There were a near-record 18 colts on the track, the winner of the race had three times in the past four years gone on to win the Kentucky Derby—but before last week's Santa Anita Derby, not a horseman in habitually ebullient California was brave enough to come right out and say there was a Kentucky threat in the starting gate at Arcadia.
After the race, they weren't sure they didn't have one, after all—in the horse that finished fourth. Coming up from eighth place in the last quarter mile with an eye-opening rush, Like Magic, a full brother to Swaps, completely stole the show.
The race was won by Rex Ellsworth's Terrang, but that seemed merely incidental, judging from the excited horsemen's chatter. It is Like Magic who has set California's heart beating faster. Terrang, his stablemate, for all his winning ways is highly disregarded.
The story of Terrang at Santa Anita this winter could almost be tear-in-the-eye soap opera, if there were any sentimentalists around a finish line.
March 12, 1956
This plucky little colt, a nondescript brown-black who hangs his head like a punished dog between races, has done everything asked of him by his owner-trainer since he was first set on the track. He won two stakes, finished second in another and third in another, all the while giving away as much as 16 pounds to his contemporaries, no small task for a horse barely 3. The only time he was an also-ran, he had an excuse as good as horse racing excuses can be: he would have needed a scythe to cut his way out of the wall of horses pinning him in on the turn and in the drive.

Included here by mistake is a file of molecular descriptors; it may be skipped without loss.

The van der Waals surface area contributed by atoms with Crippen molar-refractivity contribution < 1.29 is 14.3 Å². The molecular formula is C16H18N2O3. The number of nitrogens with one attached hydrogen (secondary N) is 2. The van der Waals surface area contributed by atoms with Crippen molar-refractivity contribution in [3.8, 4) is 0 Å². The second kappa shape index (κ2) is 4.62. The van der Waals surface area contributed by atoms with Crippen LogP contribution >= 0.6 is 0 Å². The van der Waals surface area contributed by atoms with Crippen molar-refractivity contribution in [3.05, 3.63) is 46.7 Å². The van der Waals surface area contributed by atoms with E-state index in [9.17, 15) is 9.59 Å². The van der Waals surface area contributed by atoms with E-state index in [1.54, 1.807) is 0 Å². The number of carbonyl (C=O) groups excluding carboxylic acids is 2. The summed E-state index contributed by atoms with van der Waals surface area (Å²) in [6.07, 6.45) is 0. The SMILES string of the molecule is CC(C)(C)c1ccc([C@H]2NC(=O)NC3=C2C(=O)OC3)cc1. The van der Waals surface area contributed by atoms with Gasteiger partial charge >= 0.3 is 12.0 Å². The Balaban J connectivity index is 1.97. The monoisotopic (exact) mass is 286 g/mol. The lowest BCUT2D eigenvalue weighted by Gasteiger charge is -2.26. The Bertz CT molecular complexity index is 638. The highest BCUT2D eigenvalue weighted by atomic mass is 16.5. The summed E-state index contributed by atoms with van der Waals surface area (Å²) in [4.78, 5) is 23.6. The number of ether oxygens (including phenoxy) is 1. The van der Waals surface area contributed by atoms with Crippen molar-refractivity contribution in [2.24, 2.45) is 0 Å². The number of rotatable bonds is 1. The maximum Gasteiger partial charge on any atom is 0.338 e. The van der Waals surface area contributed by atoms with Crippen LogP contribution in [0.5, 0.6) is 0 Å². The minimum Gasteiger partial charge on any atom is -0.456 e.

Yet Terrang has still to have an audible good word said about him by either his owners or the press or, for that matter, the clockers or jockeys. No matter how hard he tries, Like Magic still eclipses him.
The first week of the meeting (on the last day of the year), he beat the best 2-year-olds on the track. But Trainer Mish Tenney shook his head. "If we got a Kentucky Derby horse this year, it's Like Magic," he predicted. Terrang went on to prove himself the most consistent 3-year-old at Santa Anita by far. His reward was a chorus of yawns. "He doesn't look like a mile-and-a-quarter horse to me," said the Mirror-News' Bob Hebert. Others were downright scornful. "Ellsworth better hope Like Magic develops into a Derby horse," was the contemptuous opinion of the never-wrong clockers.
Before the race last Saturday over a mile and an eighth, Charlie Whittingham, a rival trainer, insulted not only Terrang but every other horse in the race. "No, I don't have a Kentucky Derby horse today, and neither does anyone else in here," he snapped. Trainer Whittingham might have been twice wrong. His Social Climber—a $112 payoff in his only stakes this year—finished an electrifying second and there were supporters holding their heads in anguish that Owner Liz Whitney Lunn had not nominated this Your Host colt for Kentucky.
On Derby day last Saturday, Owner Ellsworth and Trainer Tenney put star Jockey Willie Shoemaker on Terrang through no respect for the colt but "only because he's harder to handle than Like Magic."